Data leaks: More than SIM cards
I recently received a text telling me that my account had been put “temporarily on hold” and that I needed to verify my account. There was a link given, which I dutifully clicked and which brought me to a site that looked exactly like the BDO portal, with the boxes to enter the username and password.
I started typing in the username then got suspicious. What caused the suspension in the first place? Shouldn’t there be an explanation?
Fortunately, I looked up the screen and found the site was not BDO’s. My BDO branch of account was close by so I rushed over to check with them. The bank staff confirmed it was a scam to get victims’ private data.
A few days later I received another text, this time telling me it was my Landbank account that had been suspended. Very similar “modus” (Filipino slang for scams, from “modus operandi”) with a link that got me into an authentic-looking, but fake, website.
So much has been appearing in the media warning the public about SMS scams, and certainly the ones I just described point to possible leaks with cellphone numbers and the owners’ names, but I can’t help but think we have a bigger problem of scams that involve banks as well, considering the scam texts I got were for banks where I have accounts.
This has been a concern for me for years now after someone was able to get Citibank (now part of Unionbank) to transfer an amount of US dollars from my account to a small rural bank in Bulacan! Citibank responded quickly to my complaint, but I was aghast when they showed me the documentation that got them to transfer the money: a badly typewritten note, wrong grammar, asking for the transfer to be made, with a good replica of my signature.
I told Citibank at that time that they were inviting data breaches that way. In our high-tech times, why do banks still insist on constantly collecting multiple signatures from clients? How long before our banks will realize that the fewer specimen signatures the better, and why can’t they all be entered electronically, rather than on paper, which is often carelessly filed away?
Common sense tells us that the more signatures there are, the greater the chance of hacking. As the Filipino saying goes, “Paano kung nasa loob ng bahay ang magnanakaw?” What happens if the thief is inside the house (or the bank)?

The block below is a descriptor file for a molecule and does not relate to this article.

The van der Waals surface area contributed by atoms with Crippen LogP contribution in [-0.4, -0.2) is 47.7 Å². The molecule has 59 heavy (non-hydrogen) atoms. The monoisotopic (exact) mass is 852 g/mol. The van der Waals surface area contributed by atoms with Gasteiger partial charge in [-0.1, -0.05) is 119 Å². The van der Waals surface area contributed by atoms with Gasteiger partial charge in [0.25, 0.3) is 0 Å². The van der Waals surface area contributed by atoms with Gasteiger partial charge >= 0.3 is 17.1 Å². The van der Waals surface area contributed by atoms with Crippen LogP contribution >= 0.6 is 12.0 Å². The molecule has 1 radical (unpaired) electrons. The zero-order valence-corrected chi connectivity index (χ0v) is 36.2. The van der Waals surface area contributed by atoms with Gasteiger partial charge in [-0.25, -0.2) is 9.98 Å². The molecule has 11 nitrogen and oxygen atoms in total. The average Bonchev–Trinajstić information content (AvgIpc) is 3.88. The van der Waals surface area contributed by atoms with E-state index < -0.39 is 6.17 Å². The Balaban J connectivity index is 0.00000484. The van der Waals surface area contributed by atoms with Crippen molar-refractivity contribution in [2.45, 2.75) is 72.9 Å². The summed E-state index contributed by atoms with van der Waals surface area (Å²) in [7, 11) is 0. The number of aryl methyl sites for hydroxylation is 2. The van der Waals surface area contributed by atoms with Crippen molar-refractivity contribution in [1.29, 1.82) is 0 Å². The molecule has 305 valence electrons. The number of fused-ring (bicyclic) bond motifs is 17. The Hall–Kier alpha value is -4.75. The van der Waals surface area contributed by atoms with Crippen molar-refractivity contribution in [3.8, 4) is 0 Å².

The irony, too, is that despite all the specimen signatures that are collected, when it comes to check processing, the banks use dumb machines to read signatures and any slight deviation—an uncrossed “t,” an “a” that isn’t fully closed so it looks like a “u”—and the check is denied, the bank calling you to issue a new one.
Be sure, too, about the ink—blue is preferable to black, and red is forbidden, I am told and which I can understand, but I’ve also had checks returned because I used purple and turquoise ball pens. It seems banks are drab colorless institutions that only like the colors of money. Oh, fountain pens are not acceptable either, as are calligraphy pens.
No wonder people are intimidated by banks, people who are poor, people who have difficulties with signing, and the elderly.
I have another pet peeve: why do so many companies, especially condominiums, use such long names that don’t fit into the space given to write the payee name? That and the sometimes complicated amounts that need to be paid can make check-writing a major ordeal.
It may seem I’ve strayed from the topic of data privacy breaches but look at it this way: people who have problems with all the requirements of banks (and companies with long names) are more likely to ask for help from trusted relatives to write out the checks, or withdrawal slips, or deposit slips and that can be a source of data breaches, too. We go back to the problem of inside jobs, literally from within the home.
Who can we trust these days? If only dogs could be trained to sniff out scams and to sign checks.
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